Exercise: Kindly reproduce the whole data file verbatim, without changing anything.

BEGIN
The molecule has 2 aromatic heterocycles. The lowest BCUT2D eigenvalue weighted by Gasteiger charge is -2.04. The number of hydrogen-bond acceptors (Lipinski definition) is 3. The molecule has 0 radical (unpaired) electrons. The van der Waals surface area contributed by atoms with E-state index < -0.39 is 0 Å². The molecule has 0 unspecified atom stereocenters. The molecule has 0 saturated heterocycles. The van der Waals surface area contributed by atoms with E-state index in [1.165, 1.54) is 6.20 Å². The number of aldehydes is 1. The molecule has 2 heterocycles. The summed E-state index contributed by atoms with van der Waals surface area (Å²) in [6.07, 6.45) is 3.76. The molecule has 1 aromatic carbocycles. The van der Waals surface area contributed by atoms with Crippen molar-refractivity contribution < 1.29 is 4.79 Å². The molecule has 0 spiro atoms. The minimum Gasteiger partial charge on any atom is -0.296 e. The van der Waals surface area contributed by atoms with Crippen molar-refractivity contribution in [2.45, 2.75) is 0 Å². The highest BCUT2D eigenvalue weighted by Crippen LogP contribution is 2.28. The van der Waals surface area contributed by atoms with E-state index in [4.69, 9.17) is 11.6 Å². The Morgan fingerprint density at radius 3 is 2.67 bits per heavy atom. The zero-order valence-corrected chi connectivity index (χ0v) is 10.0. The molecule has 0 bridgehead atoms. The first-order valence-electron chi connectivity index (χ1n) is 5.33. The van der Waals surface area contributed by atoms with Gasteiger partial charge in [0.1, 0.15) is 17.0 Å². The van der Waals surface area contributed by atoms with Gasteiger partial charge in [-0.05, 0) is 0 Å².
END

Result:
The molecule has 2 aromatic heterocycles. The lowest BCUT2D eigenvalue weighted by Gasteiger charge is -2.04. The number of hydrogen-bond acceptors (Lipinski definition) is 3. The molecule has 0 radical (unpaired) electrons. The van der Waals surface area contributed by atoms with E-state index < -0.39 is 0 Å². The molecule has 0 unspecified atom stereocenters. The molecule has 0 saturated heterocycles. The van der Waals surface area contributed by atoms with E-state index in [1.165, 1.54) is 6.20 Å². The number of aldehydes is 1. The molecule has 2 heterocycles. The summed E-state index contributed by atoms with van der Waals surface area (Å²) in [6.07, 6.45) is 3.76. The molecule has 1 aromatic carbocycles. The van der Waals surface area contributed by atoms with Crippen molar-refractivity contribution < 1.29 is 4.79 Å². The molecule has 0 spiro atoms. The minimum Gasteiger partial charge on any atom is -0.296 e. The van der Waals surface area contributed by atoms with Crippen molar-refractivity contribution in [2.45, 2.75) is 0 Å². The highest BCUT2D eigenvalue weighted by Crippen LogP contribution is 2.28. The van der Waals surface area contributed by atoms with E-state index in [4.69, 9.17) is 11.6 Å². The Morgan fingerprint density at radius 3 is 2.67 bits per heavy atom. The zero-order valence-corrected chi connectivity index (χ0v) is 10.0. The molecule has 0 bridgehead atoms. The first-order valence-electron chi connectivity index (χ1n) is 5.33. The van der Waals surface area contributed by atoms with Gasteiger partial charge in [0.1, 0.15) is 17.0 Å². The van der Waals surface area contributed by atoms with Gasteiger partial charge in [-0.05, 0) is 0 Å².